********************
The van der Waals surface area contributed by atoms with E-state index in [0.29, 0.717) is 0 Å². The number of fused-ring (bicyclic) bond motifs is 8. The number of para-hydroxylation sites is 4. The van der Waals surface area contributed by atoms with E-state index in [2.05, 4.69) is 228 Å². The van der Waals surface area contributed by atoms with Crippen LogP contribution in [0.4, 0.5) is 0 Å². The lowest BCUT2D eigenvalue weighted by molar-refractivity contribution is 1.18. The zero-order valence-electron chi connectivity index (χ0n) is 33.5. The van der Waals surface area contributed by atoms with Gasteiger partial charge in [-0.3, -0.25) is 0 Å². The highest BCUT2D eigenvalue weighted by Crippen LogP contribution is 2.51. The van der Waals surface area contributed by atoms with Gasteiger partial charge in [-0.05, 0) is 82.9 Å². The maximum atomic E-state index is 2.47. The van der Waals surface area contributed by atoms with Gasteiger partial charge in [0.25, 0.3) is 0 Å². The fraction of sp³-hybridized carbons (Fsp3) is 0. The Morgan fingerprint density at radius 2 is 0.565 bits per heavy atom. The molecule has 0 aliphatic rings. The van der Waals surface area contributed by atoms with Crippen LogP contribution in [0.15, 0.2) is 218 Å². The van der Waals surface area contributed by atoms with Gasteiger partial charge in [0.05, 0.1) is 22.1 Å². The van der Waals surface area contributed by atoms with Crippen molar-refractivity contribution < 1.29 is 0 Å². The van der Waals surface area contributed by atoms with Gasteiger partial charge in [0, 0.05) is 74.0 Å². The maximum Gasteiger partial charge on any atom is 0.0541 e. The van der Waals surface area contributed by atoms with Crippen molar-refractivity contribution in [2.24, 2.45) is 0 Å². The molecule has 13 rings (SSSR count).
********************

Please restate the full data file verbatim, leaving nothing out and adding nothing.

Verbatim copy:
The van der Waals surface area contributed by atoms with E-state index in [0.29, 0.717) is 0 Å². The number of fused-ring (bicyclic) bond motifs is 8. The number of para-hydroxylation sites is 4. The van der Waals surface area contributed by atoms with E-state index in [2.05, 4.69) is 228 Å². The van der Waals surface area contributed by atoms with Crippen LogP contribution in [0.4, 0.5) is 0 Å². The lowest BCUT2D eigenvalue weighted by molar-refractivity contribution is 1.18. The zero-order valence-electron chi connectivity index (χ0n) is 33.5. The van der Waals surface area contributed by atoms with Gasteiger partial charge in [-0.3, -0.25) is 0 Å². The highest BCUT2D eigenvalue weighted by Crippen LogP contribution is 2.51. The van der Waals surface area contributed by atoms with Gasteiger partial charge in [-0.05, 0) is 82.9 Å². The maximum atomic E-state index is 2.47. The van der Waals surface area contributed by atoms with Gasteiger partial charge in [0.25, 0.3) is 0 Å². The fraction of sp³-hybridized carbons (Fsp3) is 0. The Morgan fingerprint density at radius 2 is 0.565 bits per heavy atom. The molecule has 0 aliphatic rings. The van der Waals surface area contributed by atoms with Crippen LogP contribution in [0.15, 0.2) is 218 Å². The van der Waals surface area contributed by atoms with Gasteiger partial charge in [0.05, 0.1) is 22.1 Å². The van der Waals surface area contributed by atoms with Crippen molar-refractivity contribution < 1.29 is 0 Å². The van der Waals surface area contributed by atoms with Gasteiger partial charge in [0, 0.05) is 74.0 Å². The maximum Gasteiger partial charge on any atom is 0.0541 e. The van der Waals surface area contributed by atoms with Crippen molar-refractivity contribution in [2.24, 2.45) is 0 Å². The molecule has 13 rings (SSSR count).